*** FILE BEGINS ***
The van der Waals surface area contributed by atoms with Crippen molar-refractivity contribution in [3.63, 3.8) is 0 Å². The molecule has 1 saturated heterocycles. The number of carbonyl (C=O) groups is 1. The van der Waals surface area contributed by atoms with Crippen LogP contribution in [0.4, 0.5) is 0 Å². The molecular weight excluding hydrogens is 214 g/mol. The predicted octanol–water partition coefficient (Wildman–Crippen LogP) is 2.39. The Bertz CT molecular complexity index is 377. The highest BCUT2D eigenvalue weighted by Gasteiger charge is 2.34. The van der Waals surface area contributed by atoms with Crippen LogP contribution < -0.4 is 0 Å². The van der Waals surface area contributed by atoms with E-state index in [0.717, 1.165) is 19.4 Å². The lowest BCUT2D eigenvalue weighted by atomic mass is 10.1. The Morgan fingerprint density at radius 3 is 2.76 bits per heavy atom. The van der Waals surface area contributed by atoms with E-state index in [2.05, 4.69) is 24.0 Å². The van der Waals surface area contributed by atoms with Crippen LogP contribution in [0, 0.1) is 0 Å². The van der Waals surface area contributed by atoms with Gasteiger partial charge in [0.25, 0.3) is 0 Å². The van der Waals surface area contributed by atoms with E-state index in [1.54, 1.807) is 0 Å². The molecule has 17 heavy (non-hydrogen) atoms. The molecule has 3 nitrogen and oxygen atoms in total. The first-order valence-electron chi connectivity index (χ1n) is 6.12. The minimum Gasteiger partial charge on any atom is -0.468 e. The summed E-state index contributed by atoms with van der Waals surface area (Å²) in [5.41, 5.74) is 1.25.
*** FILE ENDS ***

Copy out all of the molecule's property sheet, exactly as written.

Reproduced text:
The van der Waals surface area contributed by atoms with Crippen molar-refractivity contribution in [3.63, 3.8) is 0 Å². The molecule has 1 saturated heterocycles. The number of carbonyl (C=O) groups is 1. The van der Waals surface area contributed by atoms with Crippen LogP contribution in [0.4, 0.5) is 0 Å². The molecular weight excluding hydrogens is 214 g/mol. The predicted octanol–water partition coefficient (Wildman–Crippen LogP) is 2.39. The Bertz CT molecular complexity index is 377. The highest BCUT2D eigenvalue weighted by Gasteiger charge is 2.34. The van der Waals surface area contributed by atoms with Crippen LogP contribution < -0.4 is 0 Å². The van der Waals surface area contributed by atoms with E-state index in [0.717, 1.165) is 19.4 Å². The lowest BCUT2D eigenvalue weighted by atomic mass is 10.1. The Morgan fingerprint density at radius 3 is 2.76 bits per heavy atom. The van der Waals surface area contributed by atoms with E-state index in [2.05, 4.69) is 24.0 Å². The van der Waals surface area contributed by atoms with Crippen LogP contribution in [0, 0.1) is 0 Å². The van der Waals surface area contributed by atoms with Gasteiger partial charge in [0.25, 0.3) is 0 Å². The van der Waals surface area contributed by atoms with E-state index in [1.54, 1.807) is 0 Å². The molecule has 17 heavy (non-hydrogen) atoms. The molecule has 3 nitrogen and oxygen atoms in total. The first-order valence-electron chi connectivity index (χ1n) is 6.12. The minimum Gasteiger partial charge on any atom is -0.468 e. The summed E-state index contributed by atoms with van der Waals surface area (Å²) in [5.41, 5.74) is 1.25.